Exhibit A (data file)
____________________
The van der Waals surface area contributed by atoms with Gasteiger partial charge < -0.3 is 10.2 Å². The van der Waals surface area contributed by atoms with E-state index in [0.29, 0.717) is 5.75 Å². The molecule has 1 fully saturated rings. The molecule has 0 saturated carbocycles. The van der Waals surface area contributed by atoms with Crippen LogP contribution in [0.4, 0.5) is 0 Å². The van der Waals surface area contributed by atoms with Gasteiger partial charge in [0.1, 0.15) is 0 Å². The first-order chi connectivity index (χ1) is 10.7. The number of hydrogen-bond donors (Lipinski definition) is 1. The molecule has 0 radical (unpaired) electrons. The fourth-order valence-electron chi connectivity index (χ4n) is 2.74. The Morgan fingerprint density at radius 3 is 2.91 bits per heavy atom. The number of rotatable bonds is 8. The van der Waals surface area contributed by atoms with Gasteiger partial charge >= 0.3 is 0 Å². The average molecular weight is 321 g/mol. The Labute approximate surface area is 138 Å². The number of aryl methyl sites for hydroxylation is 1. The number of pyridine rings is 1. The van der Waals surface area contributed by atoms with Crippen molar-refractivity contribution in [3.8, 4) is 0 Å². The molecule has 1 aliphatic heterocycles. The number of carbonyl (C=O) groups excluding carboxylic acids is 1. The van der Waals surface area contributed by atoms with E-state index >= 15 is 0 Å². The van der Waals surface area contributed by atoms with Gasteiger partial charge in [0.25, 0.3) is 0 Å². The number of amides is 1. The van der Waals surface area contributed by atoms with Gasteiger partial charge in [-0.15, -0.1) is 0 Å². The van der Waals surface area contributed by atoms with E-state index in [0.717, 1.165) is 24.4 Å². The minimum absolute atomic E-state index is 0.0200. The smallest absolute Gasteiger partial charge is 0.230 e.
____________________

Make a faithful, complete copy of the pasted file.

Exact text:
The van der Waals surface area contributed by atoms with Gasteiger partial charge < -0.3 is 10.2 Å². The van der Waals surface area contributed by atoms with E-state index in [0.29, 0.717) is 5.75 Å². The molecule has 1 fully saturated rings. The molecule has 0 saturated carbocycles. The van der Waals surface area contributed by atoms with Crippen LogP contribution in [0.4, 0.5) is 0 Å². The van der Waals surface area contributed by atoms with Gasteiger partial charge in [0.1, 0.15) is 0 Å². The first-order chi connectivity index (χ1) is 10.7. The number of hydrogen-bond donors (Lipinski definition) is 1. The molecule has 0 radical (unpaired) electrons. The fourth-order valence-electron chi connectivity index (χ4n) is 2.74. The Morgan fingerprint density at radius 3 is 2.91 bits per heavy atom. The number of rotatable bonds is 8. The van der Waals surface area contributed by atoms with Gasteiger partial charge >= 0.3 is 0 Å². The average molecular weight is 321 g/mol. The Labute approximate surface area is 138 Å². The number of aryl methyl sites for hydroxylation is 1. The number of pyridine rings is 1. The van der Waals surface area contributed by atoms with Crippen molar-refractivity contribution in [3.8, 4) is 0 Å². The molecule has 1 aliphatic heterocycles. The number of carbonyl (C=O) groups excluding carboxylic acids is 1. The van der Waals surface area contributed by atoms with E-state index >= 15 is 0 Å². The van der Waals surface area contributed by atoms with Gasteiger partial charge in [0.25, 0.3) is 0 Å². The number of amides is 1. The van der Waals surface area contributed by atoms with Gasteiger partial charge in [-0.15, -0.1) is 0 Å². The van der Waals surface area contributed by atoms with E-state index in [0.717, 1.165) is 24.4 Å². The minimum absolute atomic E-state index is 0.0200. The smallest absolute Gasteiger partial charge is 0.230 e.